3. Process implementation

It may seem logical, but many businesses simply do not follow consistent cybersecurity processes which are key to the implementation of an effective cyber security strategy. These are crucial in defining how an organisation’s activities, roles and documentation are used to mitigate information risks.

Asset management is the process of identifying, on a continuous, real-time basis, the IT assets that the organisation owns and the potential security risks or gaps that affect each one. If the business is always cognisant of what it has and what needs protecting, a comprehensive security strategy that mitigates threats quickly and proactively can be built and tested on a regular basis.

Automation – the implementation of hardware and software to protect the security ecosystem – is also key. This includes network, devices and end-point protection with technologies that look for anomalies and then triggers warnings. The faster a breach can be recognised, the fasted the risk can be mitigated.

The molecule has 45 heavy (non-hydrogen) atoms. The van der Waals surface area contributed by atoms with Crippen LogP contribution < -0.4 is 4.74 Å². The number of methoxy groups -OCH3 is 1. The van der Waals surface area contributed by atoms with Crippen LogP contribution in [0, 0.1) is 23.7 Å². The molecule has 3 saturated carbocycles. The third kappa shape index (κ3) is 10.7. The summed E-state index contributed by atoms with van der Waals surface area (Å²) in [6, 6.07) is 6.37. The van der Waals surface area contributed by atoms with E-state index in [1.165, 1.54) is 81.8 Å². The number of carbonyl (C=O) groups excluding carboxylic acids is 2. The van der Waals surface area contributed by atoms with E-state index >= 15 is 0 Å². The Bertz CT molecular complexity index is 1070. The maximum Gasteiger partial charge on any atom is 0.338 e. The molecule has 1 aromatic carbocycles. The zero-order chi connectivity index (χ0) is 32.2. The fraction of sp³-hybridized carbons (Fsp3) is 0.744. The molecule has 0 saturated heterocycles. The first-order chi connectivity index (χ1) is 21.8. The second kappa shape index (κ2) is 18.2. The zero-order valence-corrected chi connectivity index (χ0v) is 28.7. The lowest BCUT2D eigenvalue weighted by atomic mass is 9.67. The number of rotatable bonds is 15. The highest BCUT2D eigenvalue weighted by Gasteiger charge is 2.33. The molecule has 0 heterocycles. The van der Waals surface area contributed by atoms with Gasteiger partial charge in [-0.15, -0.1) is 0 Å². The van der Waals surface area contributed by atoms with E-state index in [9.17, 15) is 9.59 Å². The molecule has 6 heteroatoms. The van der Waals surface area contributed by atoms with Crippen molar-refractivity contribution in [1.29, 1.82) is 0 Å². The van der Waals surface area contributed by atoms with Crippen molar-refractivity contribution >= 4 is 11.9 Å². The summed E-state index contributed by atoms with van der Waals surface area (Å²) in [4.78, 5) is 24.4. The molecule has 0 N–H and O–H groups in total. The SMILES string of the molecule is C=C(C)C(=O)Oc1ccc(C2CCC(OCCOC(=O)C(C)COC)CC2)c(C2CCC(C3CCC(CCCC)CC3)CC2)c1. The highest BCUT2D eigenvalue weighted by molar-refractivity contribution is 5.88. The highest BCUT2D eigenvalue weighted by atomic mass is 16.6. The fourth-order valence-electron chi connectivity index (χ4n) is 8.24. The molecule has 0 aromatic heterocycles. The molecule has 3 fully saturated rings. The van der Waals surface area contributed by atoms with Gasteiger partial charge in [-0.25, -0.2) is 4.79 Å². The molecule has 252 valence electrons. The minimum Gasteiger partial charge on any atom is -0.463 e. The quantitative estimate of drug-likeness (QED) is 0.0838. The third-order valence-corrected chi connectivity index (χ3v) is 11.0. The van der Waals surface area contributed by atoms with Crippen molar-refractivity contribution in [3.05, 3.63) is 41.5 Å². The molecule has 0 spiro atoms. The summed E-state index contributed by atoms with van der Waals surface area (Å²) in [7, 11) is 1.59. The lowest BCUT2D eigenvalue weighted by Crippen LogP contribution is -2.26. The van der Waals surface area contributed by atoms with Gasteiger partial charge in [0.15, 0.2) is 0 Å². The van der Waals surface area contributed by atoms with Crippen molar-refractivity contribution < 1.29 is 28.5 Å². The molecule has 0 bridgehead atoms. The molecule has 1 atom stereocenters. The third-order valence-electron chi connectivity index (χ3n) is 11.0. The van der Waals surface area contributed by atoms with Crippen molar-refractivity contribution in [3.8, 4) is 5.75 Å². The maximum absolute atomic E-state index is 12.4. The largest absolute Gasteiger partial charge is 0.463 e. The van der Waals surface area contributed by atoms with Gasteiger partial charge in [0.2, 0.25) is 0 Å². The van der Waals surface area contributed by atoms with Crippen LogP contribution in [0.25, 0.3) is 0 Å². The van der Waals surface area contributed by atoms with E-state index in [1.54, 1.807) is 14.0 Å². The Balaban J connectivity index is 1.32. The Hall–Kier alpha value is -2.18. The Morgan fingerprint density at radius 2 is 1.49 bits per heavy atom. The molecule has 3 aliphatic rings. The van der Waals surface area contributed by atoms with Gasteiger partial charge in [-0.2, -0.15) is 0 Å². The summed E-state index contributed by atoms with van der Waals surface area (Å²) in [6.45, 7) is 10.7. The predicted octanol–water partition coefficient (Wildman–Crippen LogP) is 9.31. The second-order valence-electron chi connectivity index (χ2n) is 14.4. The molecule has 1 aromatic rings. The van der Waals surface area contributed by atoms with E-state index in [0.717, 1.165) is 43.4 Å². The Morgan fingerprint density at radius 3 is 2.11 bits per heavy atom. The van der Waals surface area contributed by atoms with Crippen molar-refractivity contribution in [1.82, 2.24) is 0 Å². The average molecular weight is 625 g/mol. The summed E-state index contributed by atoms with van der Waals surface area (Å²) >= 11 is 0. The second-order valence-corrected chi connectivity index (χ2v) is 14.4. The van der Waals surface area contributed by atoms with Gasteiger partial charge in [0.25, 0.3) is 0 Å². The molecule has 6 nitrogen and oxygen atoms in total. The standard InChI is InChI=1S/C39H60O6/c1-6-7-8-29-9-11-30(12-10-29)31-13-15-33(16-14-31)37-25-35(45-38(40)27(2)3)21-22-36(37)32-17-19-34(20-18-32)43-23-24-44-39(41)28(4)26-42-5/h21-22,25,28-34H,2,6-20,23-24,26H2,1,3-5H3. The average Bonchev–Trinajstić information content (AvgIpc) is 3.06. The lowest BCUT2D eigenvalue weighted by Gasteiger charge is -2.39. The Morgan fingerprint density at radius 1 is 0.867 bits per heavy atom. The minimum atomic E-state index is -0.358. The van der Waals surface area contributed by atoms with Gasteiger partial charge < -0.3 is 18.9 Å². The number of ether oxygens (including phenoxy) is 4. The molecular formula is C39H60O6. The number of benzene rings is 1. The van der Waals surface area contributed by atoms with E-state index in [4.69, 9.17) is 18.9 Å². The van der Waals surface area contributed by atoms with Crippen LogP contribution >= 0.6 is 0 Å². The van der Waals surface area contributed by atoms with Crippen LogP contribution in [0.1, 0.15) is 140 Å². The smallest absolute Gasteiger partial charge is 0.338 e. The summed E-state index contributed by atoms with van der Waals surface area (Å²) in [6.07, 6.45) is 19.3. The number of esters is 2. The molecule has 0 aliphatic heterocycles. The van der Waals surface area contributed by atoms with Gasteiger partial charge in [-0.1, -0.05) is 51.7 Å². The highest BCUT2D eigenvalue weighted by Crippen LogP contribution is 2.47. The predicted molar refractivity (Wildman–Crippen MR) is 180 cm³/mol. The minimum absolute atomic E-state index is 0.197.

Phishing is the top cybercrime for one simple reason – it works. It is not going away any time soon and the more retailers can do to arm themselves against it, the more likely it is that cybercriminals will move on to easier targets.